In Nazi-occupied France, March 1, 1944, a single parachute drifted through the night into the Forest of Tronçais in the Auvergne province. It carried one British Special Operations Executive officer: Captain Nancy Wake.
She knew, well before jumping from her plane, that discovery meant certain death.
As she descended into the trees, her chute got tangled in a branch. Her liaison, local Maquis Captain Henri Tardivat, appeared in the drop zone. With a sardonic twitch in his smile, he looked at the ensnared Wake and said, “I hope all the trees in France bear such beautiful fruit this year.”
“Don’t give me that French shit,” Nancy growled back.
It sounds like something from a movie, but this is genuine history. It is one of many wild-but-true incidents from the life of Nancy Wake, one of the most invaluable intelligence officers of the Allied war effort.
Wake was born in New Zealand on Aug. 30, 1912. By 1914, her family had moved to Australia. Not long after, her father left her and her siblings in the sole care of their mother. At age 16, it was already clear that Nancy was going to be in charge of her own destiny. She left home, became a nurse and worked her way across the globe, bouncing from Sydney to New York City to London. In London she trained herself and became a first-rate journalist.
Throughout the 30s, Wake worked in Paris as a correspondent for Hearst and reported as an eyewitness to the rise of Hitler’s power. She recorded with alarm how Nazi gangs were brutalizing Jewish men and women in the streets. From the very beginning Wake and her new husband, Henri Fiocca, were members of the French Resistance in Marseilles–she drove ambulances, carried covert messages and aided escape networks.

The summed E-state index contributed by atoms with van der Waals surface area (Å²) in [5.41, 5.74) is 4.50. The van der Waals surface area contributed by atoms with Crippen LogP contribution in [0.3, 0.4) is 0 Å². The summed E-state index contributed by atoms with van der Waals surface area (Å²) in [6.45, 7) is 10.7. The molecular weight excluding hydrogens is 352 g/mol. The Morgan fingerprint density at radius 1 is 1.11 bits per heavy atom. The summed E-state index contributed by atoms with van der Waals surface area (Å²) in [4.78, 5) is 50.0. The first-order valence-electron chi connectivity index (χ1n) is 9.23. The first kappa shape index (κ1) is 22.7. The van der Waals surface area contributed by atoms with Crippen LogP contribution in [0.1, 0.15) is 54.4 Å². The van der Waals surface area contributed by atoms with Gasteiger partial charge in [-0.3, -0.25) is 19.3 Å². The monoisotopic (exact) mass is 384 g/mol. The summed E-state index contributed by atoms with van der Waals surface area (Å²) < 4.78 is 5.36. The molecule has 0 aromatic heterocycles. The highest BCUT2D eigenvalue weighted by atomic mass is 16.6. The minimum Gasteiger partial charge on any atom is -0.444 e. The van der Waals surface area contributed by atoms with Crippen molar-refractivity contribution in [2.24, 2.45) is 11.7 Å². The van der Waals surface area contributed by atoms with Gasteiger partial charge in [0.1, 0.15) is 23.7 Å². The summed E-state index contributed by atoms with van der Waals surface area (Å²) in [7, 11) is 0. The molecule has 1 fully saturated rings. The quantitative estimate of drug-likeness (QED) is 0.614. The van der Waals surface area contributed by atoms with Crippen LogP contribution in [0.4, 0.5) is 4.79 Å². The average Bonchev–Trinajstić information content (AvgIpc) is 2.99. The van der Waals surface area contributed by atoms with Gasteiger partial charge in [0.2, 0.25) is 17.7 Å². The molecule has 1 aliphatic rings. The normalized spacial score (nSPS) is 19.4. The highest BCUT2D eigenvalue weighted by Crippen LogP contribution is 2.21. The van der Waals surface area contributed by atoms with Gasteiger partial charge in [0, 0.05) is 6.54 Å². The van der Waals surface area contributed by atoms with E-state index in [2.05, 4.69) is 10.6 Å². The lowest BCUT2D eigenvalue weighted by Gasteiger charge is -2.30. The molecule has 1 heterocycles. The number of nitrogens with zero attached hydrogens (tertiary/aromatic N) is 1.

Already, Wake infuriated the Gestapo. Her elusiveness earned her the moniker of “the White Mouse.” By Nov. 1942, there was a reward of 5 million francs for her capture.
Suddenly, the escape network was betrayed. Wake had to get out of France–she couldn’t afford to get caught, and she couldn’t afford to quit the resistance. Completely off the grid and by herself, Wake needed to find a way out of the country undetected.
Her beloved Henri had to stay behind. Wake had no idea it would be the last time she would see him–Henri was quickly captured by the Gestapo. They tried in vain to torture him for her whereabouts, but his loyalty was unfailing. Wake would not know of his execution until after the war’s end–she blamed herself for the rest of her life.
After seven harrowing attempts, Wake made it through the Pyrenees to Spain. From Spain, Wake smuggled herself all the way to Britain, where she became an SOE officer. She trained extensively in the many skills she would need to re-infiltrate Vichy Regime France. From the time she was untangled from the parachute in the tree, she began recruiting and building the Maquis groups into effective resistance forces. At their peak, they listed over 7,500 agents.